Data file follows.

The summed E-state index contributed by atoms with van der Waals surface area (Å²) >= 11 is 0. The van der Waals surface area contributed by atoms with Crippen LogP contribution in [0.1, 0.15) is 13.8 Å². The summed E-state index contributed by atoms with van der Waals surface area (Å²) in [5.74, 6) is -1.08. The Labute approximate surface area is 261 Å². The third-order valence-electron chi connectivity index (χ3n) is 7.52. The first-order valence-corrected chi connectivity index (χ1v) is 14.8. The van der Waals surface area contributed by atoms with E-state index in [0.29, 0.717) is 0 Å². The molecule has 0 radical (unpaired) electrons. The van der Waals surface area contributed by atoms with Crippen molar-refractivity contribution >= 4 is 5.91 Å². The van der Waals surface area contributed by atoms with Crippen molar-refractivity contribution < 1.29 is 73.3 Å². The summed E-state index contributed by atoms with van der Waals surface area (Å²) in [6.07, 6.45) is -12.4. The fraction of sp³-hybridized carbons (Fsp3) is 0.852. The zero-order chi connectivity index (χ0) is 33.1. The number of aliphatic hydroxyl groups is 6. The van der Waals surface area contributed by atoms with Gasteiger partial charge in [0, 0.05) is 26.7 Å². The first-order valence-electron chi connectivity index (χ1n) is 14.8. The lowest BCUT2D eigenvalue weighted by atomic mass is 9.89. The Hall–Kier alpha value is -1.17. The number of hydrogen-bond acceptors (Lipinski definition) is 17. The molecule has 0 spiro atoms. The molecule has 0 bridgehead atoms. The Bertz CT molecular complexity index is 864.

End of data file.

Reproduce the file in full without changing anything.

The summed E-state index contributed by atoms with van der Waals surface area (Å²) >= 11 is 0. The van der Waals surface area contributed by atoms with Crippen LogP contribution in [0.1, 0.15) is 13.8 Å². The summed E-state index contributed by atoms with van der Waals surface area (Å²) in [5.74, 6) is -1.08. The Labute approximate surface area is 261 Å². The third-order valence-electron chi connectivity index (χ3n) is 7.52. The first-order valence-corrected chi connectivity index (χ1v) is 14.8. The van der Waals surface area contributed by atoms with E-state index in [0.29, 0.717) is 0 Å². The molecule has 0 radical (unpaired) electrons. The van der Waals surface area contributed by atoms with Crippen molar-refractivity contribution >= 4 is 5.91 Å². The van der Waals surface area contributed by atoms with Crippen molar-refractivity contribution < 1.29 is 73.3 Å². The summed E-state index contributed by atoms with van der Waals surface area (Å²) in [6.07, 6.45) is -12.4. The fraction of sp³-hybridized carbons (Fsp3) is 0.852. The zero-order chi connectivity index (χ0) is 33.1. The number of aliphatic hydroxyl groups is 6. The van der Waals surface area contributed by atoms with Gasteiger partial charge in [0, 0.05) is 26.7 Å². The first-order valence-electron chi connectivity index (χ1n) is 14.8. The lowest BCUT2D eigenvalue weighted by atomic mass is 9.89. The Hall–Kier alpha value is -1.17. The number of hydrogen-bond acceptors (Lipinski definition) is 17. The molecule has 0 spiro atoms. The molecule has 0 bridgehead atoms. The Bertz CT molecular complexity index is 864.